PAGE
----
The United States cannot deny Aipac's manipulation and influence when it comes to framing its national security and Middle East policies. With over half of the US Congress snugly in its pocket Obama's decision to put on hold his plans to strike Syria, in fact, saved the Congress which may not have mustered enough courage to defy what Aipac wished for. Even as a few polls indicated Congress would not endorse Obama's war plans yet the dithering was palpable.

It was, in fact, the common Americans, voters and tax payers, who with bellicosity reclaimed America from being hijacked by Israel and its omnipotent lobbying group; saved their country from getting brewed in a messy and cynical Jewish pottage.

They wrote to their representatives saying that they did not want their country being dragged into another war which would not be America's; they refused to send their children, husbands, brothers, sisters, fathers and mothers into another unjustified war; they goaded their leaders to stand up to the pressures from Israel and Aipac; they resolutely said 'No' to Aipac—Congress' shadow foreign policy committee; they stirred up the conscience of their Congressmen who still dithered.

For Aipac and Israel Obama's decision to defer (perhaps indefinitely) Congress voting on his Syrian plans has been a body blow. Their grand desire to get close on Iran suffered a setback. They wanted Washington to pave their road to Tehran. Israel's road to Iran ran through Damascus.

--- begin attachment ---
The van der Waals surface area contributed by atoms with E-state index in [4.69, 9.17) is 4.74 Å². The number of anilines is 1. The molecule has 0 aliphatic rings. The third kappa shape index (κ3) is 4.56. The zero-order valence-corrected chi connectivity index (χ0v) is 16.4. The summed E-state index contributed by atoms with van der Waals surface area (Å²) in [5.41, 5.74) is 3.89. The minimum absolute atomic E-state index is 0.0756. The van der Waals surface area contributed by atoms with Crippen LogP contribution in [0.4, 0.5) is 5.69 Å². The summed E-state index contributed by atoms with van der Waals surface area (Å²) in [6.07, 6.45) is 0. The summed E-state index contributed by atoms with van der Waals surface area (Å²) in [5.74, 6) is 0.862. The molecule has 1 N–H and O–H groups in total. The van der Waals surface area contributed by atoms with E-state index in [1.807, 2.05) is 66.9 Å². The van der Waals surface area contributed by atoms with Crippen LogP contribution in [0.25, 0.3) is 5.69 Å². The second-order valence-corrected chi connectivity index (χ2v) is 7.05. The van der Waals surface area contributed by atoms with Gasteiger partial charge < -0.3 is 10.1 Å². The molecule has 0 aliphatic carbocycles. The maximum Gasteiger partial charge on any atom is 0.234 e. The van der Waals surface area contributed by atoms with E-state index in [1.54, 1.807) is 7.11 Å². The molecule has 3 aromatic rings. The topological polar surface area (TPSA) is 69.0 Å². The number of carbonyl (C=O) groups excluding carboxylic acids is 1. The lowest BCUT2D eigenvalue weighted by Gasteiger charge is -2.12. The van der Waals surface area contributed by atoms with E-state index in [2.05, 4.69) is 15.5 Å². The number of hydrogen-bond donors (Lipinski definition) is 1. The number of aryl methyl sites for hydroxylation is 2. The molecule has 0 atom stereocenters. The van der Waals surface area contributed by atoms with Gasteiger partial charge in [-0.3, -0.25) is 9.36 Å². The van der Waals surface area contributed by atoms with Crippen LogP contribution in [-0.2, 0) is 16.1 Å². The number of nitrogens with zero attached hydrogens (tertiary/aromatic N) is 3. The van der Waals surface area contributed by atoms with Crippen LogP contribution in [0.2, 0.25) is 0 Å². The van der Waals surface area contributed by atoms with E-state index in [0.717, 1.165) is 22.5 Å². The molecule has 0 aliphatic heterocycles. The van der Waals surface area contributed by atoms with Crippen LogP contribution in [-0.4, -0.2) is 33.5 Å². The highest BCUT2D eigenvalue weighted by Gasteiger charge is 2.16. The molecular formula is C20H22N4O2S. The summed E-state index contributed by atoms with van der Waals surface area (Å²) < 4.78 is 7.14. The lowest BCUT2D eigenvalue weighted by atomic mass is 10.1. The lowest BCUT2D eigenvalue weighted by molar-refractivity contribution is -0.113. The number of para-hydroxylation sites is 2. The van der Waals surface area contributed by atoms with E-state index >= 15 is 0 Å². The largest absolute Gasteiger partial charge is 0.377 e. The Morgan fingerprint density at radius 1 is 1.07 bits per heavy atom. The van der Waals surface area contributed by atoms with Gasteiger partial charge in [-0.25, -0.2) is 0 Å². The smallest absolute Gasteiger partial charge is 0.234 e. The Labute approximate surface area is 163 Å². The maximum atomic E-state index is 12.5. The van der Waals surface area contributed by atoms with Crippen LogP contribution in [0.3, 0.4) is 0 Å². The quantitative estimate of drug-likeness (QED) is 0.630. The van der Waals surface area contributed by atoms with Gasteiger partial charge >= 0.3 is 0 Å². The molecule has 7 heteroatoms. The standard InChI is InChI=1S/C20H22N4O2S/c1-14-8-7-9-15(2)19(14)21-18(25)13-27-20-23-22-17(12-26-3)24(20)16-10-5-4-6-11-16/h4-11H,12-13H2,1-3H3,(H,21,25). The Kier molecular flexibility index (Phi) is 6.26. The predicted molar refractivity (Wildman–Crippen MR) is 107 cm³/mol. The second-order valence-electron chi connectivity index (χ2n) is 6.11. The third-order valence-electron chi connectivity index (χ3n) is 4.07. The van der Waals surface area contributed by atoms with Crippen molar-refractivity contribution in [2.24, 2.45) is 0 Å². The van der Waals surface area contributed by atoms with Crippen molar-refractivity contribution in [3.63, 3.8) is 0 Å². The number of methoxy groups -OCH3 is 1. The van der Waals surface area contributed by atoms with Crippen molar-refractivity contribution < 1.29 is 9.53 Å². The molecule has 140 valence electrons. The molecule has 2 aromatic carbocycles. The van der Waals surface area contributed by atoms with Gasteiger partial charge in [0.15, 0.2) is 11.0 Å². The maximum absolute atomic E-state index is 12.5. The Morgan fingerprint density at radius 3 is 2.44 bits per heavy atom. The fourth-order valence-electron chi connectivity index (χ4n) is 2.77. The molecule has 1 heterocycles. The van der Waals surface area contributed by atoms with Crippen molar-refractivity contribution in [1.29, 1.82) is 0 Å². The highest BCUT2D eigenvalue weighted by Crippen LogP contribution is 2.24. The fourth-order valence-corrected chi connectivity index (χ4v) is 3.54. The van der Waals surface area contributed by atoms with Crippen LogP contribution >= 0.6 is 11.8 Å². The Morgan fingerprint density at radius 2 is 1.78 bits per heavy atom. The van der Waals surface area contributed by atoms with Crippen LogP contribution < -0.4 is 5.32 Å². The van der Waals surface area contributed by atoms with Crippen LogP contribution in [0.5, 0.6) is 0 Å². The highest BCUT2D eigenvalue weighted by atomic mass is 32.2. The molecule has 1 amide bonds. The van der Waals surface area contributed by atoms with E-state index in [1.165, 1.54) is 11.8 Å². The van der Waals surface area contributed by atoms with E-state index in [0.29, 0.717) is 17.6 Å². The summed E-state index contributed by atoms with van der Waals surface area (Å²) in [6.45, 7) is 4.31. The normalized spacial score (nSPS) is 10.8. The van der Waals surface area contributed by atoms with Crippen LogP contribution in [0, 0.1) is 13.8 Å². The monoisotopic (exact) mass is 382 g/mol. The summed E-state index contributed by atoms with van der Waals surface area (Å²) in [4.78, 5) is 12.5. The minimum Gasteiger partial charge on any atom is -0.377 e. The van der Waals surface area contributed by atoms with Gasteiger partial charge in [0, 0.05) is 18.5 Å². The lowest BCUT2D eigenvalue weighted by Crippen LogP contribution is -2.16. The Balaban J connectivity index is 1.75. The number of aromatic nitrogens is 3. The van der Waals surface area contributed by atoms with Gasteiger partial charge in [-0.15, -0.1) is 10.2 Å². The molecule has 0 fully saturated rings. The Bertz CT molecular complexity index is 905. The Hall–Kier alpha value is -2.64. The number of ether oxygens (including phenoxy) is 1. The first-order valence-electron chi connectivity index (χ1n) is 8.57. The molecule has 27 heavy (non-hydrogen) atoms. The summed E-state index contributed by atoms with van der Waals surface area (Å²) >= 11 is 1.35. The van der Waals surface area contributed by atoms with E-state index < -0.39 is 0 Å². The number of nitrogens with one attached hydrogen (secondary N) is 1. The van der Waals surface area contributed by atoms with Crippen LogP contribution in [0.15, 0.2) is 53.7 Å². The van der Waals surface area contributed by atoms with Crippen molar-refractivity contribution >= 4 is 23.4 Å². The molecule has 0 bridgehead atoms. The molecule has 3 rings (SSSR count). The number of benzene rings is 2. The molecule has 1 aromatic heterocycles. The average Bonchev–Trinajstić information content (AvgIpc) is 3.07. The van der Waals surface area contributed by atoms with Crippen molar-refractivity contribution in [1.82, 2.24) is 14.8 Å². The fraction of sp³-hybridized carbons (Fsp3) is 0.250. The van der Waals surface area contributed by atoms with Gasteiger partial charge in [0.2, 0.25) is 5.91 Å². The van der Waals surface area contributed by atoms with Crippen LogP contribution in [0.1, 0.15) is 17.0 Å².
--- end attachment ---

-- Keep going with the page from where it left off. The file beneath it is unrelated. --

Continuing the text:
Tel Aviv's efforts to provoke Washington into war with Syria remind us of a second century B.C. Roman Senator Cato. Every single speech he would deliver in the Roman Senate, says Philip Giraldi, former counter-terrorism specialist and military intelligence officer of the United States Central Intelligence Agency, Cato would end with an admonition "Delenda Est Carthago," meaning that the city of Carthage, Rome's perennial rival, must be destroyed.

Giraldi's says, among other claims, the Romans accused the Carthaginians of engaging in human sacrifice to their deity Ba'al Hammon, something that one might describe as the "red line" of that era as Greco-Roman culture abhorred the practice and condemned those who engaged in it. Even though Rome dominated the Mediterranean and Carthage was in decline, Cato believed that one day the ancient resentments would again rise to the surface and a resurgent Carthage would discover a new Hannibal and take revenge. In other words, the survival of Carthage was seen as a threat to the continued existence of the Roman Republic. Cato's argument was convincing enough to many Romans that it resulted in the Third Punic War in which Carthage was indeed destroyed.

Aipac, evidently, took a big bite this time, more than it could chew. By preventing Aipac from selling Israel's war to Obama common Americans thwarted history from repeating and the United States from falling a prey to evil provocations. We hope that this would expedite a long overdue process to undermine Aipac's omnipotence in American administration. 

The author is the Opinion Editor of Times of Oman